Tuesday, December 18, 2012

CASAA testifies at FDA hearing

Silver Spring, MD, December 17, 2012 --

Yesterday, the FDA held a public hearing to obtain input on certain questions related to the implementation of the Federal Food, Drug, and Cosmetic Act, as amended by the Family Smoking Prevention and Tobacco Control Act (FSPTCA). CASAA President Elaine Keller spoke on behalf of the organization.  Also presenting before the FDA panel* as private citizens or as representatives of other organizations were CASAA's Legal Policy Director Gregory Conley, CASAA's Scientific Director Carl V Phillips, and CASAA advisor Bill Godshall.

Dr. Carl Phillips, CASAA Science Director
 speaking at FDA hearing
The hearing was held for the FDA's consideration of new regulations regarding already approved smoking cessation products such as gums, patches and lozenges (NRTs) and the possible "fast tracking" of innovative new products that are intended to promote 1) total abstinence from tobacco use, 2) reductions in consumption of tobacco, and 3) reductions in the harm associated with continued tobacco use.

While electronic cigarettes and low-risk, smoke-free tobacco products were not being considered at this hearing, CASAA supports the consideration of NRT for long-term use as a form of tobacco harm reduction (THR) for smokers who cannot or will not quit, rather than requiring the products to be used solely as tools for complete nicotine abstinence. It is CASAA's opinion that this could open the door for products such as electronic cigarettes and low-risk, smoke-free tobacco products to also be considered as THR products. Therefore, CASAA's presence at the hearing was to speak on behalf of tobacco harm reduction policies.

The topic of electronic cigarettes did arise several times and some known opponents of electronic cigarettes admitted that testimony given by electronic cigarette consumers was compelling and warranted future study. Surprisingly, most of the anti-tobacco speakers at the hearing seemed to agree with THR advocates that smoking cessation is a far more urgent goal than total nicotine abstinence.

"Risk needs to be assessed not in comparison to abstinence but in comparison to a percentage scale of harm impact," CASAA's Dr. Phillips told members of the FDA panel. "Smoke-free alternatives are far healthier. A lifetime of [smoke-free nicotine/tobacco] use is less harmful than a couple months of relapse smoking."

Written public comments will be accepted until January 16, 2013. If you would like to submit comments supporting tobacco harm reduction policies, you may find information on how to submit and what to say here: CASAA Call to Awareness - FDA Public Hearing on Nicotine Reduction Therapy Products

Recordings of yesterday's hearing may be watched using these links:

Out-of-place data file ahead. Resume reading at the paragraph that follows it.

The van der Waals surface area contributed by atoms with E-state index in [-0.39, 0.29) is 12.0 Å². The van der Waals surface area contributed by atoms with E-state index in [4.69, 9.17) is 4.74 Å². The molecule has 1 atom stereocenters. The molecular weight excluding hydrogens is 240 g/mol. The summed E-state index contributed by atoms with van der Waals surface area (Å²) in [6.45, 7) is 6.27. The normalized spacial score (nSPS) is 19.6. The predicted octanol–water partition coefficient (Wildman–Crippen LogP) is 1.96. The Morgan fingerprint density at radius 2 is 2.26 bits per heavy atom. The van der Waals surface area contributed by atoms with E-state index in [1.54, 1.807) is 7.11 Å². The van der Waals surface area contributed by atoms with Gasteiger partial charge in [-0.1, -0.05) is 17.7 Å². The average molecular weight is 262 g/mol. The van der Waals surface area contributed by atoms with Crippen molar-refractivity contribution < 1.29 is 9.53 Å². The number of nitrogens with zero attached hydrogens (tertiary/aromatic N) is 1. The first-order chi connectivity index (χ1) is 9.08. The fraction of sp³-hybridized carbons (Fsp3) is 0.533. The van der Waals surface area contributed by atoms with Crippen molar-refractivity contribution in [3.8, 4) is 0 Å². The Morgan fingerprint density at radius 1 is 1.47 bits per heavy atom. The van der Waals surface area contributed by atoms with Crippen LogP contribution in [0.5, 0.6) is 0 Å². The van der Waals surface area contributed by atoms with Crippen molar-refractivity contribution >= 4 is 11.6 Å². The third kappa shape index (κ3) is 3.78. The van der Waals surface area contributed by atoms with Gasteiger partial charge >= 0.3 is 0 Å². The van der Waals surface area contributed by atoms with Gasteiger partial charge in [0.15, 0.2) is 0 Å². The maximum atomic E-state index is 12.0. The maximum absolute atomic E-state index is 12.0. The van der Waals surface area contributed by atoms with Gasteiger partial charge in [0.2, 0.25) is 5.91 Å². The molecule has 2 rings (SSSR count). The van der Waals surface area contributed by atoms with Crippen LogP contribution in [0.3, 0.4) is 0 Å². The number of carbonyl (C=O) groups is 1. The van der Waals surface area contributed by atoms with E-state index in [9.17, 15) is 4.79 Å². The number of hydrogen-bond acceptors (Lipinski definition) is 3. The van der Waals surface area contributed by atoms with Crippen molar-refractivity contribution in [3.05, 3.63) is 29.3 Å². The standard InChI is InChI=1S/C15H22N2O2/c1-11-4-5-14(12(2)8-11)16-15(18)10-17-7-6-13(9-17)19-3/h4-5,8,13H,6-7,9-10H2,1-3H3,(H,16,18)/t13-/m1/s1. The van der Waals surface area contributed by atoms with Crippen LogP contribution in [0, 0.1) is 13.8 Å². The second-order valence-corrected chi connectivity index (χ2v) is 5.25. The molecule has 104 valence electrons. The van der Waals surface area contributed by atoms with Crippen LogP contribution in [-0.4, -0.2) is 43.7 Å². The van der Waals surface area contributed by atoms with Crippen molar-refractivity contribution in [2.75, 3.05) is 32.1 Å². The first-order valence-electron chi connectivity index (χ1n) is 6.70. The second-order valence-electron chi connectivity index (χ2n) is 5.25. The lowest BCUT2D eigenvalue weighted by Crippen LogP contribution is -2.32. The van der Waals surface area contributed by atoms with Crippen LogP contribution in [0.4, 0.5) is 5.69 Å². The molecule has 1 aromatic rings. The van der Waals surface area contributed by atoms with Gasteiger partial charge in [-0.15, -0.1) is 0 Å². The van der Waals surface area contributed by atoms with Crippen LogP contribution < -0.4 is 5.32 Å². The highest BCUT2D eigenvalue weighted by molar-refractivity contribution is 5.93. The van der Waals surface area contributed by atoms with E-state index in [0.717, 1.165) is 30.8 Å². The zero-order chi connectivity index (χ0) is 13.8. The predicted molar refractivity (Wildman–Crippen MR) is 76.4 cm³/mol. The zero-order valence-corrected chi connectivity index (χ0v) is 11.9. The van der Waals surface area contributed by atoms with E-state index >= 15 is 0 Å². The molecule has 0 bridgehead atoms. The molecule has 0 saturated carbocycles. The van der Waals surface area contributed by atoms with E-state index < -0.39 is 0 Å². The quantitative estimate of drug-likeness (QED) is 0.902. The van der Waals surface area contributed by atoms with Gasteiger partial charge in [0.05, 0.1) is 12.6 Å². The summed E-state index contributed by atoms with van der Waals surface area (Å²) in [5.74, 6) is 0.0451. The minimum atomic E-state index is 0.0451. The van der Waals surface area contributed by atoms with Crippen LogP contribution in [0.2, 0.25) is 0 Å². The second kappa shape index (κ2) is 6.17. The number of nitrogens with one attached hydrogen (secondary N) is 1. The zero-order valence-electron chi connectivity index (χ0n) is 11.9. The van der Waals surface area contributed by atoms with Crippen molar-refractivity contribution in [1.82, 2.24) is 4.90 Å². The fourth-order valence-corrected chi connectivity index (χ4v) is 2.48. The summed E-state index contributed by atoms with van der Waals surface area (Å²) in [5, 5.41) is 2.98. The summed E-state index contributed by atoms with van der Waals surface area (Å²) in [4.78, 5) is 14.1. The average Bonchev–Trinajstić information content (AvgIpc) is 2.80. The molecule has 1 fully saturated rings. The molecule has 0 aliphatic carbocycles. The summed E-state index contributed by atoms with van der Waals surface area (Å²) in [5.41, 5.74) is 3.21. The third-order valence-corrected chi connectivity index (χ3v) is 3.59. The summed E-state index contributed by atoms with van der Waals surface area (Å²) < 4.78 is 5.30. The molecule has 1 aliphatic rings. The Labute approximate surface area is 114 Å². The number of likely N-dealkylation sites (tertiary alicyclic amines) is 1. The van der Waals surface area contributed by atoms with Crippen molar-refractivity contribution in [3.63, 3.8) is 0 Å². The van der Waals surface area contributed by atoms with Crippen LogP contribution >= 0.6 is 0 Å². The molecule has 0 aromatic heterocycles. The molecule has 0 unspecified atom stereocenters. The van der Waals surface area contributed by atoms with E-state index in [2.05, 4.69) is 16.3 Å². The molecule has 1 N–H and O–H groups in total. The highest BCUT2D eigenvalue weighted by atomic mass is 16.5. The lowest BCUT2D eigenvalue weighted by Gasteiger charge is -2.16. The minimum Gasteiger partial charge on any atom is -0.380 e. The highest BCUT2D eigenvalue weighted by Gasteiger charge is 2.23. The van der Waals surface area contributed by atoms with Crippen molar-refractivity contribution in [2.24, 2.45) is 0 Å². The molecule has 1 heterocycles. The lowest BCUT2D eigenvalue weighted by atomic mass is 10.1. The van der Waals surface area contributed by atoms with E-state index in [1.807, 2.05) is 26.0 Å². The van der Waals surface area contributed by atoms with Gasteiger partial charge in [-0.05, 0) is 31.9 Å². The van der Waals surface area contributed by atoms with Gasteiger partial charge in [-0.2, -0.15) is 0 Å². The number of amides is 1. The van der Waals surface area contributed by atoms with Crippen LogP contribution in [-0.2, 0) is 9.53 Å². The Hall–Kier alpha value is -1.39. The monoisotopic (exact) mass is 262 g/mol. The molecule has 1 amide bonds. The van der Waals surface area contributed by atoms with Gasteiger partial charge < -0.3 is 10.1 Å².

https://collaboration.fda.gov/p98191651/
https://collaboration.fda.gov/p95861884/
https://collaboration.fda.gov/p36279658/
https://collaboration.fda.gov/p20988129/


CASAA Media Contact
Elaine Keller, President
202-241-9117
ekeller@casaa.org





*FDA Panel: Grail Sipes, JD  Senior Regulatory Counsel, Office of Regulatory Policy Center for Drug Evaluation and Research; Sandra Kweder, M.D., Deputy Director of FDA Office of New Drugs, Center for Drug Evaluation and Research; Christine Win, Acting Deputy Director of FDA Office of New Drugs, Center for Drug Evaluation and Research; Bob A. Rappaport, M.D., Director Division of Analgesics, Anesthetics, and Rheumatology Products, FDA’s Center for Drug Evaluation and Research; Dr. Celia Winchell, Team Leader with the Division of Anesthesia, Analgesia and Rheumatology;  Andrea Leonard-Segal, M.D., Director, Division of Nonprescription Clinical Evaluation, Center for Drug Evaluation and Research; Corinne Huston, MSPH, M.D., Senior Medical Advisor in the Office of the Director, Center for Tobacco Products; and Eric Lindblom, J.D., Director, Office of Policy, FDA Center for Tobacco Products.




1 comment:

Maria Verven said...

Thank you for your testimony and I am watching this debate very closely as are thousands of people who are strongly in favor of the electronic cigarette as a tool to help people quit smoking. I find it terribly ironic that the FDA's own NRT tools such as the nicotine patch is woefully ineffective, yet they seem so resistant to e cigarettes. To me, it is intuitively obvious that someone who is addicted to nicotine would rather mimic the act of smoking rather than sticking a patch on their skin.

In fact, I created a site called www.SkipThePatch.com and cite the studies on both the nicotine patch and the e cigarette. I would love any feedback you have on this site, as I want to make sure my facts are accurate.

Maria Verven
Vaping Vamps (www.vapingvamps.com)
Skip The Patch (www.skipthepatch.com)